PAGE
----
No matter how overindulgent a night out became, this side effect practically never happened to me. I once produced a picturesque reaction to some bad oysters and I’ve never gone near those miniature capsules of evil since. It baffles me that after suffering an alcohol induced spewing spree, anyone would want to repeat the experience a week later. But people do.

Anyway, on this occasion I found myself kissing the porcelain, or at least thinking I was going to. If you’ve been in such a situation, you'd probably agree that it’s preferable to get through it unnoticed and undisturbed. That didn’t happen. Someone came into the gents shouting for me.


Oh jeez, it’s Martin. What does he want that’s so urgent? Well, he doesn’t know I’m here. Stay quiet until he goes.


Just keep quiet.

“Hey John, are you ok?”

Half of Martin’s head is poking through the gap between the floor and door of the cubicle I’m in.

“Yeah, I think so, man?”

“Oh sorry but I had to find you. I gotta go now to catch the last train unless I can crash at your place?”

“Yeah, of course.”

Martin is one of those smart Danes I mentioned. And it was a good thing he slept on my floor because the next memory to relate is of him waking me up to inform me that someone was knocking on the door.

I was immediately acquainted with the carpenter working inside my head (the Danish word for hangover is poetically accurate) and abruptly became aware of the horrific day that lay ahead of me. Travelling from one country to another with Satan’s personal punishment mashed into my skull. And every other bone I could count.

Coming with me was something close to 60kg of luggage. I couldn’t tell you why I was leaving Denmark with triple the possessions I’d arrived with but I must have deemed them all valuable enough to justify a hefty excess baggage fee. I’d called the airline to get an idea of how much it would cost to make sure I kept back enough kroner to cover it.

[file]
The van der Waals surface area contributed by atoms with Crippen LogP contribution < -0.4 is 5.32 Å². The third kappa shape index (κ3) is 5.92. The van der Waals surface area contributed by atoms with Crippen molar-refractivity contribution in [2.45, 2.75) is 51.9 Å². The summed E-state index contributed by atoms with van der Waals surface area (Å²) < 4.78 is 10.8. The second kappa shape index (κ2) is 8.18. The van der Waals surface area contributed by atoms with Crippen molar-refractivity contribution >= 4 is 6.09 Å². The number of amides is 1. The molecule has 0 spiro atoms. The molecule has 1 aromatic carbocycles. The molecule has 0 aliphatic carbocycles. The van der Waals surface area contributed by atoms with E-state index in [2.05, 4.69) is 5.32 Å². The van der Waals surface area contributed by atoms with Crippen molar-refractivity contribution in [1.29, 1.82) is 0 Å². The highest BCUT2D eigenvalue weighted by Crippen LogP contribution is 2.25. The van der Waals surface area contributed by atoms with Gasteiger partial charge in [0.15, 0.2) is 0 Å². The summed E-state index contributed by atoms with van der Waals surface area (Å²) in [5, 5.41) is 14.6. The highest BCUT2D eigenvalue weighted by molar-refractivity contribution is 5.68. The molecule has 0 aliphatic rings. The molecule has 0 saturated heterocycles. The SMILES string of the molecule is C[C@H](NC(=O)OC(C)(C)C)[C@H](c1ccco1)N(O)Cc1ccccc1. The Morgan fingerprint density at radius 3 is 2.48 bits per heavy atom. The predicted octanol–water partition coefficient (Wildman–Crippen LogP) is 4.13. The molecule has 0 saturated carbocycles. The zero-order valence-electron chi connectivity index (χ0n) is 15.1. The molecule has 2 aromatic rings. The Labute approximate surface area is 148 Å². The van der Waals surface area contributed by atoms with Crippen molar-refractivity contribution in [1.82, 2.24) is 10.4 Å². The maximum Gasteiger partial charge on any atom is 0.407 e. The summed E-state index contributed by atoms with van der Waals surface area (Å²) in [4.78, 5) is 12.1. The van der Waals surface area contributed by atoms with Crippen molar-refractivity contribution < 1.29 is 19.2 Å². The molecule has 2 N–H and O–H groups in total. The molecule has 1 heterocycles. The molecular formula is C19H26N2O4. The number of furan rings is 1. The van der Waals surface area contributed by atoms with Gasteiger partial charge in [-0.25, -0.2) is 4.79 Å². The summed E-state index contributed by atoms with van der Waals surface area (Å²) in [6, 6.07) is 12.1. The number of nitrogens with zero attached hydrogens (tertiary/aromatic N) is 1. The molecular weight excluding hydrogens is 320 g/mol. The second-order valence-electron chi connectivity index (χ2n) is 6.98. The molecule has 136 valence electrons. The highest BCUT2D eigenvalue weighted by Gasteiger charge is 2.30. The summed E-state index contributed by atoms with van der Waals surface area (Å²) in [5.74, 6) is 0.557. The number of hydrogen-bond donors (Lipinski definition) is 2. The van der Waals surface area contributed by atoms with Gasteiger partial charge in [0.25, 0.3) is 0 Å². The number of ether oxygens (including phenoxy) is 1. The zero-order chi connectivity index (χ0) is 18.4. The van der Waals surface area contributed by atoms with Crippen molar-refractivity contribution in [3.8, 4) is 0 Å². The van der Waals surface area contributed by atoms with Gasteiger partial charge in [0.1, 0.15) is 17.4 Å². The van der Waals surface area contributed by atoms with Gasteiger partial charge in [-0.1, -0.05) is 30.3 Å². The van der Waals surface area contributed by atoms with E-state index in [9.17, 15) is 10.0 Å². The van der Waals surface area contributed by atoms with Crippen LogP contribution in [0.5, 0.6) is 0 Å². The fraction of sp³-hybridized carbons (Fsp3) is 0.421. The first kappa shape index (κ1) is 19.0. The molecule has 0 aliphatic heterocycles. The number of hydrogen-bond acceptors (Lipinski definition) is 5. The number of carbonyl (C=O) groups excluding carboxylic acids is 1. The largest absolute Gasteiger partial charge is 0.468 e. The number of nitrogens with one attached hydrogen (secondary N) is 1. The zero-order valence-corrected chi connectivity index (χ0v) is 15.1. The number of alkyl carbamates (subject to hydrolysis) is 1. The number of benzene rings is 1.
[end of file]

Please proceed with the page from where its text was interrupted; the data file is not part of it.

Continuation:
The first part of my journey should have been relatively easy. A colleague had offered to take me to the airport. He was now outside and had woken Martin, who’d had to give me a rough shake to achieve the same result. But hang on. Why was Martin waking me now and not my alarm clock half an hour earlier?

In a plot twist lifted directly from Home Alone, there’d been a power cut sometime during the night. I’m not kidding. My clock didn’t know what time it was. The day was off to a great start. I hastily got up, said goodbye to Martin and braced myself.

Most memories of that day have dissolved into one large, dark grey, sludgy puddle of thudding pain and misery but enough details stand out to ensure the ordeal will never be completely forgotten.

After I’d checked in for my flight, I took the first opportunity of the morning to sit down and try to pull myself together enough to figure out... well just to figure out what was going on right now. I think I started to hallucinate. Giant bottles of vodka were walking around me. Life size bottles of vodka, with arms, legs and feet, were everywhere.

If you subscribe to Aldous Huxley’s theory in The Doors Of Perception, you believe that hallucinations are a result of the brain’s filters breaking down. Strange things are happening all around us, all the time but, knowing we can’t handle them, our considerate brains block them out. Sometimes though, it’s just too beat up to bother so it allows some of the forbidden information through. You see it, you don’t understand it and you think you’re hallucinating.